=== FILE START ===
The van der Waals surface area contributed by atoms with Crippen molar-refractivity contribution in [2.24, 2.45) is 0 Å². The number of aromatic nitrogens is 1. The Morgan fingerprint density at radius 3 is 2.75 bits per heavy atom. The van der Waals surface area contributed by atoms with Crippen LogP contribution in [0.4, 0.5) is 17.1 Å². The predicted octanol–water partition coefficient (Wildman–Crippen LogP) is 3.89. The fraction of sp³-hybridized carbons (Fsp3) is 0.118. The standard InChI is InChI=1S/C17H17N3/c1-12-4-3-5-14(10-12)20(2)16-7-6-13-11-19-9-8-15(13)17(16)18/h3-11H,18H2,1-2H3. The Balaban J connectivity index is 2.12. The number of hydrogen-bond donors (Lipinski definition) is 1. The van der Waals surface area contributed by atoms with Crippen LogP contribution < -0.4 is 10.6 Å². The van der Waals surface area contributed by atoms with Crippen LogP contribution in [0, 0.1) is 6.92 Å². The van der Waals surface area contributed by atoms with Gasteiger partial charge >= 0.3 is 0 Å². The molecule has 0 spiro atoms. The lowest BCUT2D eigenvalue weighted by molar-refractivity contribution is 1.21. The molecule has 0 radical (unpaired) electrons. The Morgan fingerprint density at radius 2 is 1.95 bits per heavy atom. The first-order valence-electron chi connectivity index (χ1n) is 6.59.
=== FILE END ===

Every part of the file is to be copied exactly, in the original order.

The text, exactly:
The van der Waals surface area contributed by atoms with Crippen molar-refractivity contribution in [2.24, 2.45) is 0 Å². The number of aromatic nitrogens is 1. The Morgan fingerprint density at radius 3 is 2.75 bits per heavy atom. The van der Waals surface area contributed by atoms with Crippen LogP contribution in [0.4, 0.5) is 17.1 Å². The predicted octanol–water partition coefficient (Wildman–Crippen LogP) is 3.89. The fraction of sp³-hybridized carbons (Fsp3) is 0.118. The standard InChI is InChI=1S/C17H17N3/c1-12-4-3-5-14(10-12)20(2)16-7-6-13-11-19-9-8-15(13)17(16)18/h3-11H,18H2,1-2H3. The Balaban J connectivity index is 2.12. The number of hydrogen-bond donors (Lipinski definition) is 1. The van der Waals surface area contributed by atoms with Crippen LogP contribution < -0.4 is 10.6 Å². The van der Waals surface area contributed by atoms with Crippen LogP contribution in [0, 0.1) is 6.92 Å². The van der Waals surface area contributed by atoms with Gasteiger partial charge >= 0.3 is 0 Å². The molecule has 0 spiro atoms. The lowest BCUT2D eigenvalue weighted by molar-refractivity contribution is 1.21. The molecule has 0 radical (unpaired) electrons. The Morgan fingerprint density at radius 2 is 1.95 bits per heavy atom. The first-order valence-electron chi connectivity index (χ1n) is 6.59.